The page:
Uber logo

The food delivery business is downright cruel, and punishes those who can’t form alliances. Uber, keeping this in mind, has acquired competitor Postmates in a historical deal valued at $2.65 billion. Now, the company will use Postmates’s presence in the food industry, along with its technology,  to fuel its own food delivery platform, Uber Eats.

Rumours about a possible acquisition have been doing the rounds of newsletters around the world from the past week. Yesterday, more financial details emerged, with forecasts of Uber’s confirmation dropping some time today. Finally, all those rumours and guesses have come to fulfillment, as Uber finally confirmed the deal.

Uber states that both the companies have agreed to a deal, or which Uber currently expects to issue some 84 million shares of common stock.

“Uber and Postmates have long shared a belief that platforms like ours can power much more than just food delivery—they can be a hugely important part of local commerce and communities, all the more important during crises like COVID-19. As more people and more restaurants have come to use our services, Q2 bookings on Uber Eats are up more than 100% year on year. We’re thrilled to welcome Postmates to the Uber family as we innovate together to deliver better experiences for consumers, delivery people, and merchants across the country,” said Uber CEO Dara Khosrowshahi in a statement.

“Over the past eight years we have been focused on a single mission: enable anyone to have anything delivered to them on-demand. Joining forces with Uber will continue that mission as we continue to build Postmates while creating an even stronger platform that brings this mission to life for our customers. Uber and Postmates have been strong allies working together to advocate and create the best practices across our industry, especially for our couriers. Together we can ensure that as our industry continues to grow, it will do so for the benefit of everyone in the communities we serve,” said Postmates co-founder and CEO Bastian Lehmann in his statement.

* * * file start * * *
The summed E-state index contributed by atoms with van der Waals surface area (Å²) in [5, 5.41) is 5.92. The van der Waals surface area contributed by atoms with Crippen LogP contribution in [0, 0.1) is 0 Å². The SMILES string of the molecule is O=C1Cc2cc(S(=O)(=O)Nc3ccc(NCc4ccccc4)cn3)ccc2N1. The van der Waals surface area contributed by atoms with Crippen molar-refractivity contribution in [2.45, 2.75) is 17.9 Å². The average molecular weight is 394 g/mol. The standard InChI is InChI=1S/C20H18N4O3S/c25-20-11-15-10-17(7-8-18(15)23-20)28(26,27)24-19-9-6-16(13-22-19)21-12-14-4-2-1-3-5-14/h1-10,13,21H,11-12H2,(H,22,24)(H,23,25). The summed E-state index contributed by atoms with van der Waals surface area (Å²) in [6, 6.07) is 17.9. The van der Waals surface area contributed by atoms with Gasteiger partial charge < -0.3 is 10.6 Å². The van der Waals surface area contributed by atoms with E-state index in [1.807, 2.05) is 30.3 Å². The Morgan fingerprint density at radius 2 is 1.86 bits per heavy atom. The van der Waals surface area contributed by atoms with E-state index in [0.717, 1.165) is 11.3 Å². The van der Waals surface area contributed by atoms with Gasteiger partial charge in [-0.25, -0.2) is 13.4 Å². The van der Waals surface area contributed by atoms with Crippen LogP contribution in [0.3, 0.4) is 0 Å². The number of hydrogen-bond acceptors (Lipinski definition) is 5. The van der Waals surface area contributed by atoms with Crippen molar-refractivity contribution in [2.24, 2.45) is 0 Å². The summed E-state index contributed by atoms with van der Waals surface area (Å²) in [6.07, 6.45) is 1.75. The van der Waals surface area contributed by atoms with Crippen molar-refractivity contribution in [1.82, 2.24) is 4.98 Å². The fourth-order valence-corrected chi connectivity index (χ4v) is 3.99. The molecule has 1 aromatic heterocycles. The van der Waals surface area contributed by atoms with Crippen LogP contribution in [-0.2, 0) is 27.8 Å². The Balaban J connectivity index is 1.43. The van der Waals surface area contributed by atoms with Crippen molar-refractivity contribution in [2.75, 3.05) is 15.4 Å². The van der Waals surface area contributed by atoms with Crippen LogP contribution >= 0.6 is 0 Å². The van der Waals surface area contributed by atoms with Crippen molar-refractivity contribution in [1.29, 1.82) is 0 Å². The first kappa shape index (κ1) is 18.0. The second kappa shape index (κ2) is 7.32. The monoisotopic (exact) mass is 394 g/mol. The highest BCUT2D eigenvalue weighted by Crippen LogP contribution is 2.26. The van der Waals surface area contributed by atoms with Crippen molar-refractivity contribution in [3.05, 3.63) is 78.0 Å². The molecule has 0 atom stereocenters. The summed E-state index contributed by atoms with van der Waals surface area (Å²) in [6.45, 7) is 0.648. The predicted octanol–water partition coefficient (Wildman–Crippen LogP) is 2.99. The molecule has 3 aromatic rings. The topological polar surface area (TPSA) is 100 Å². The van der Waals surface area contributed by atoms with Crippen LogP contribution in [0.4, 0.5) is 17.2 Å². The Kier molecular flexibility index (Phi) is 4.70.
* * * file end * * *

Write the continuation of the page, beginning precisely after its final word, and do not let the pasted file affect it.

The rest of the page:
On the front end, not much would change. Postmates app would still work as it did before, unaffected by Uber Eats and receiving orders per usual. However, on the back end, some very interesting things are starting to take shape. First, and the most obvious change will be that Uber will make all the money now, both from Uber Eats and Postmates. Second, drivers will be able to deliver orders placed on either app, along with some backend technological changes.

Moreover, Uber notes that with this deal, it will shift its focus on ‘”Everyday Goods”, seeing how desperately the world needs its service. The tie up will see Uber Eats transitioning from a food delivery platform to a “almost everything delivering platform,” including groceries, clothes and personal care items.

Postmates is a rebound for Uber, which originally wanted to acquire GrubHub, but failed to do so. Instead, the company went to Just Eat Takeway and took home $7.3 billion. Going by the valuation alone, Postmates is a much smaller venture. However, Uber will take whatever it can get right now, especially in the COVID 19 affected market. Sales from the platform have been declining, and the impact of the falling economy is evident.

In a private equity round dated back to 2019, Postmates was able to qualify for a $2.4 billion valuation. However, Uber has decided to cut some slack for the dying company, and valued it at $2.65 billion, even amid a period of massive financial instability.